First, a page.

Gemma Lynn / @ellotheth
you read a
have you used
has more in common with
Drawing general conclusions from empirical studies in software engineering is difficult because any process depends to a large degree on a potentially large number of relevant context variables. For this reason, we cannot assume a priori that the results of a study generalize beyond the specific environment in which it was conducted.
You (probably) won't find universal truths in empirical software engineering research.
Instead, look for environments similar to your own.
|Method||The Nitty Gritty|
|Results||The Raw Facts|
Test-driven development (TDD)
Little empirical evidence supports or
refutes the utility of this practice
Defect density of the four products
decreased between 40% and 90%
The teams experienced a 15–35% increase
in initial development time
One team at IBM and three teams at Microsoft,
TDD or TDD-inspired practice.
Each team operated in very different contexts. If their results using TDD line up, we can draw conclusions about TDD as a practice.
Any indication that TDD impacts software quality.
|Team||Defect density reduction||Time increase|
Developers using TDD might have been more
motivated to produce higher quality code.
The projects developed using TDD might have
been easier to develop.
Comparisons made via case studies can never be
perfect due to the complex contexts of both the
TDD seems to be applicable in various domains
and can significantly reduce the defect density
of developed software without significant
productivity reduction of the development team.
Future releases of these products, as they
continue using TDD, will also experience low
defect densities due to the use of these test
The impact of program identifier style on
The underlying hypothesis is that identifier
style affects the speed and accuracy of
comprehending source code.
Experienced software developers appear to be
less affected by identifier style; however,
beginners benefit from the use of camel casing
Program identifier names are at the core of
program comprehension....The two dominant
identifier styles are camel case and underscore.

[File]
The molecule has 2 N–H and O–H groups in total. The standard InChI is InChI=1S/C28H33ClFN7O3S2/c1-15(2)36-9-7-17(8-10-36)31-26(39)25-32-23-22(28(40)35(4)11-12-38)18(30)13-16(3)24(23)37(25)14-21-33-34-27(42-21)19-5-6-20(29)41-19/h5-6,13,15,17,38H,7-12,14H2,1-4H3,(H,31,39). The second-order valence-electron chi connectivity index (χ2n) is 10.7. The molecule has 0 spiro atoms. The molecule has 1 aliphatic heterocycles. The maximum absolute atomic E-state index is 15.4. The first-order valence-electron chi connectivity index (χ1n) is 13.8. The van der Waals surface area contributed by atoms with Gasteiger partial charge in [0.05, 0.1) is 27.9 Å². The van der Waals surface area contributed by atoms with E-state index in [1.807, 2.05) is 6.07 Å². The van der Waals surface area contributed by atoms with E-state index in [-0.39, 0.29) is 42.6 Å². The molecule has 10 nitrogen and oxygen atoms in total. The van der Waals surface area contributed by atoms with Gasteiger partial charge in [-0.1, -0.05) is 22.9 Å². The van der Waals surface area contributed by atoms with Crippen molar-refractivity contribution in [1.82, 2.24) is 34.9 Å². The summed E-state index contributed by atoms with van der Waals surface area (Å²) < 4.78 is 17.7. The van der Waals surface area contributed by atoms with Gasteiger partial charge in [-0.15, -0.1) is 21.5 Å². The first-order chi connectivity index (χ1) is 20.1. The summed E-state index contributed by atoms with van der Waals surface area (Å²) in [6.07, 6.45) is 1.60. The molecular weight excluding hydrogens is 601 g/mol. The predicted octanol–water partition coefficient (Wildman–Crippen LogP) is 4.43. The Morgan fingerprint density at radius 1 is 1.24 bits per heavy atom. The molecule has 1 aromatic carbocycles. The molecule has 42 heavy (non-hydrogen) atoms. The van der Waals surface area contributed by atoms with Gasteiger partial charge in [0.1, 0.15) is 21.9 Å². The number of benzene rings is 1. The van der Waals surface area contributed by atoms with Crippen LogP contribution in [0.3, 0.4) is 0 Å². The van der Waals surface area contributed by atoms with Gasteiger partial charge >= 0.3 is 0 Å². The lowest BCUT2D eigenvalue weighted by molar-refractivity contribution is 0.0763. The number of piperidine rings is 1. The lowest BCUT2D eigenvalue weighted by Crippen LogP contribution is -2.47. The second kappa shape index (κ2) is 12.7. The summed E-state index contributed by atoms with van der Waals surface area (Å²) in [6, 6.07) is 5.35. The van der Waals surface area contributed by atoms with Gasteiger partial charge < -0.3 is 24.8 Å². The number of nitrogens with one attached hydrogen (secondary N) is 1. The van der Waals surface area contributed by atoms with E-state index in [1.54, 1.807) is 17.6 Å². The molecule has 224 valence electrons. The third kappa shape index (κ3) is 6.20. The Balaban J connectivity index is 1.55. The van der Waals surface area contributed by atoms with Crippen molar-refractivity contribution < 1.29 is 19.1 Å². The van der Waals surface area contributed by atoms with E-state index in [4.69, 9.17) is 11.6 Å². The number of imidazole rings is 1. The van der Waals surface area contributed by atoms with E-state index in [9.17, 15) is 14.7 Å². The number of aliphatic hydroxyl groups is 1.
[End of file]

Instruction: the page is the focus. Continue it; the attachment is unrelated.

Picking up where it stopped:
Research in cognitive psychology suggests that
the use of underscores should increase
readability and hence improve comprehension.
If a particular style significantly increases
the speed of code comprehension, use of this
style would have a tremendous impact.
Groups of college students, both programmers and non-programmers, were presented with reading tasks in 5 studies.
Eye tracking, response times, and responses to SAT-style reading comprehension questions.
Subjects produce more accurate results using
camel-case identifiers but at a cost [to] time
Expert programmers exhibit little difference in
accuracy between the two styles and that,
through training, any difference could most
likely be mitigated.
Style appears to impact readability in simple
tasks not in the context of reading programs.
While in a natural-language context underscores
provide better readability, in a software
context, camel casing seems to provide better
The accumulated evidence leads to the
conclusion that camel case is the better
choice, especially for beginning programmers.
Reading natural language and source code appear
to be quite different.
The relationship between cloning and defect
Clones are generally considered bad programming
practice in software engineering folklore.
Our findings do not support the claim that
clones are really a "bad smell".
Maintenance and evolution might comprise up
to 80% of the overall cost and effort.
Martin Fowler et al. suggest that code
duplication or cloning one of the major
indicators of poor maintainability.
Another body of research presents evidence that
clones improve productivity.
Do clones contribute a very small proportion of
bugs, or the vast majority?
Researchers chose four major Open-Source Software
projects to analyze: Apache
httpd, Nautilus, Evolution, and
Most bugs contained hardly any cloned code.
Clones are not a major source of bugs.
The more copies, the lower the observed defect density.
File-scattered clones seem to have lower defect density.
Bugs with high clone ratio require smaller bug fixing changes.
Clones smell less bad than you thought they did.
Lots of researchers host their own papers independently:
Gemma Lynn / @ellotheth